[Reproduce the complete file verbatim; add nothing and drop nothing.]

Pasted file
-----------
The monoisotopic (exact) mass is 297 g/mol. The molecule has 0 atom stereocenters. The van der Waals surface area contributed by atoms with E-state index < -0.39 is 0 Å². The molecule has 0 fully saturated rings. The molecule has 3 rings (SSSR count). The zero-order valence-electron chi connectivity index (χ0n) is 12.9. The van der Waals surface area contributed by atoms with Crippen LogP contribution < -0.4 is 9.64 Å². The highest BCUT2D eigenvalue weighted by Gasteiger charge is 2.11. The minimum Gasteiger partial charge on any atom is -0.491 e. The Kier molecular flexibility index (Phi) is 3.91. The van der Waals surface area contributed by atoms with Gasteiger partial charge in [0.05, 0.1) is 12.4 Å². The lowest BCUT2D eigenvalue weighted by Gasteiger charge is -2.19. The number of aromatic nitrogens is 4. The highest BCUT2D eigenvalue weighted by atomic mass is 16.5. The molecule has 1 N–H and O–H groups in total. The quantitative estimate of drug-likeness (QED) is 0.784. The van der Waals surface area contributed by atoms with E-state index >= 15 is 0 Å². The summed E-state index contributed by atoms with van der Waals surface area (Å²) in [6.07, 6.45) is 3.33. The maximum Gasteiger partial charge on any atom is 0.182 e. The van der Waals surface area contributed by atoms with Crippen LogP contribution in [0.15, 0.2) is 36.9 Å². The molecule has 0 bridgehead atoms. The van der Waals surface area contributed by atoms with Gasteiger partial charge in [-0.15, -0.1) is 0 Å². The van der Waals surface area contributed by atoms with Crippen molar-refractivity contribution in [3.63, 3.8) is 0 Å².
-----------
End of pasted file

The monoisotopic (exact) mass is 297 g/mol. The molecule has 0 atom stereocenters. The van der Waals surface area contributed by atoms with E-state index < -0.39 is 0 Å². The molecule has 0 fully saturated rings. The molecule has 3 rings (SSSR count). The zero-order valence-electron chi connectivity index (χ0n) is 12.9. The van der Waals surface area contributed by atoms with Crippen LogP contribution < -0.4 is 9.64 Å². The highest BCUT2D eigenvalue weighted by Gasteiger charge is 2.11. The minimum Gasteiger partial charge on any atom is -0.491 e. The Kier molecular flexibility index (Phi) is 3.91. The van der Waals surface area contributed by atoms with Gasteiger partial charge in [0.05, 0.1) is 12.4 Å². The lowest BCUT2D eigenvalue weighted by Gasteiger charge is -2.19. The number of aromatic nitrogens is 4. The highest BCUT2D eigenvalue weighted by atomic mass is 16.5. The molecule has 1 N–H and O–H groups in total. The quantitative estimate of drug-likeness (QED) is 0.784. The van der Waals surface area contributed by atoms with E-state index >= 15 is 0 Å². The summed E-state index contributed by atoms with van der Waals surface area (Å²) in [6.07, 6.45) is 3.33. The maximum Gasteiger partial charge on any atom is 0.182 e. The van der Waals surface area contributed by atoms with Crippen LogP contribution in [0.15, 0.2) is 36.9 Å². The molecule has 0 bridgehead atoms. The van der Waals surface area contributed by atoms with Gasteiger partial charge in [-0.15, -0.1) is 0 Å². The van der Waals surface area contributed by atoms with Crippen molar-refractivity contribution in [3.63, 3.8) is 0 Å².